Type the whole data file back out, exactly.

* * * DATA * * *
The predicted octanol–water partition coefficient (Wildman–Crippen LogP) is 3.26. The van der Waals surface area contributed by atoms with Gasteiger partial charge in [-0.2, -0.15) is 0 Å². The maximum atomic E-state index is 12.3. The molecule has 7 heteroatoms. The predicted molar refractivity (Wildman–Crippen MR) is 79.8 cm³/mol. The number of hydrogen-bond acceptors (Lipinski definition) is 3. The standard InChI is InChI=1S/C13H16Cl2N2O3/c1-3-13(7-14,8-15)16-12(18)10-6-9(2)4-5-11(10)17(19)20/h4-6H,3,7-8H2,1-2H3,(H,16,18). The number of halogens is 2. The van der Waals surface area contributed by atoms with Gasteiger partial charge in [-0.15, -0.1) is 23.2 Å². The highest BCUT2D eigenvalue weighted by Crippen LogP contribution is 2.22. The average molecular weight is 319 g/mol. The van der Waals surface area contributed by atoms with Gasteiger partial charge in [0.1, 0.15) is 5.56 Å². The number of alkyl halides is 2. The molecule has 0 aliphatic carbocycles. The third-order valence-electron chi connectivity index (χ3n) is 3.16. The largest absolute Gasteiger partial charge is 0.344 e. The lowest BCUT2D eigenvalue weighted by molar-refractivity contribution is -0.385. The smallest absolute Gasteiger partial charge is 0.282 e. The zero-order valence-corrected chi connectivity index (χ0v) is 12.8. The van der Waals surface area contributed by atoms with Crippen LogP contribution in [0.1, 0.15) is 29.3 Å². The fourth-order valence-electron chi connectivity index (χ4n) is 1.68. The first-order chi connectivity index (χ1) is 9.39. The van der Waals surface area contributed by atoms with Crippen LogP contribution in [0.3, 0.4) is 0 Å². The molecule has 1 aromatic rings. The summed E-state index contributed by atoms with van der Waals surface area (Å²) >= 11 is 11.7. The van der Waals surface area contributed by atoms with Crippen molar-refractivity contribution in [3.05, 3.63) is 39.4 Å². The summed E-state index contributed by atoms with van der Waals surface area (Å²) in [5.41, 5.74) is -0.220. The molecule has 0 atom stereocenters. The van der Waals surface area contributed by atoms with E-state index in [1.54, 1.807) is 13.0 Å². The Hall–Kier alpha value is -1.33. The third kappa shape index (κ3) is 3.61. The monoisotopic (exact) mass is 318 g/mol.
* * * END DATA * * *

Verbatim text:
The predicted octanol–water partition coefficient (Wildman–Crippen LogP) is 3.26. The van der Waals surface area contributed by atoms with Gasteiger partial charge in [-0.2, -0.15) is 0 Å². The maximum atomic E-state index is 12.3. The molecule has 7 heteroatoms. The predicted molar refractivity (Wildman–Crippen MR) is 79.8 cm³/mol. The number of hydrogen-bond acceptors (Lipinski definition) is 3. The standard InChI is InChI=1S/C13H16Cl2N2O3/c1-3-13(7-14,8-15)16-12(18)10-6-9(2)4-5-11(10)17(19)20/h4-6H,3,7-8H2,1-2H3,(H,16,18). The number of halogens is 2. The van der Waals surface area contributed by atoms with Gasteiger partial charge in [-0.15, -0.1) is 23.2 Å². The highest BCUT2D eigenvalue weighted by Crippen LogP contribution is 2.22. The average molecular weight is 319 g/mol. The van der Waals surface area contributed by atoms with Gasteiger partial charge in [0.1, 0.15) is 5.56 Å². The number of alkyl halides is 2. The molecule has 0 aliphatic carbocycles. The third-order valence-electron chi connectivity index (χ3n) is 3.16. The largest absolute Gasteiger partial charge is 0.344 e. The lowest BCUT2D eigenvalue weighted by molar-refractivity contribution is -0.385. The smallest absolute Gasteiger partial charge is 0.282 e. The zero-order valence-corrected chi connectivity index (χ0v) is 12.8. The van der Waals surface area contributed by atoms with Crippen LogP contribution in [0.1, 0.15) is 29.3 Å². The fourth-order valence-electron chi connectivity index (χ4n) is 1.68. The first-order chi connectivity index (χ1) is 9.39. The van der Waals surface area contributed by atoms with Crippen LogP contribution in [0.3, 0.4) is 0 Å². The molecule has 1 aromatic rings. The summed E-state index contributed by atoms with van der Waals surface area (Å²) >= 11 is 11.7. The van der Waals surface area contributed by atoms with Crippen molar-refractivity contribution in [3.05, 3.63) is 39.4 Å². The summed E-state index contributed by atoms with van der Waals surface area (Å²) in [5.41, 5.74) is -0.220. The molecule has 0 atom stereocenters. The van der Waals surface area contributed by atoms with E-state index in [1.54, 1.807) is 13.0 Å². The Hall–Kier alpha value is -1.33. The third kappa shape index (κ3) is 3.61. The monoisotopic (exact) mass is 318 g/mol.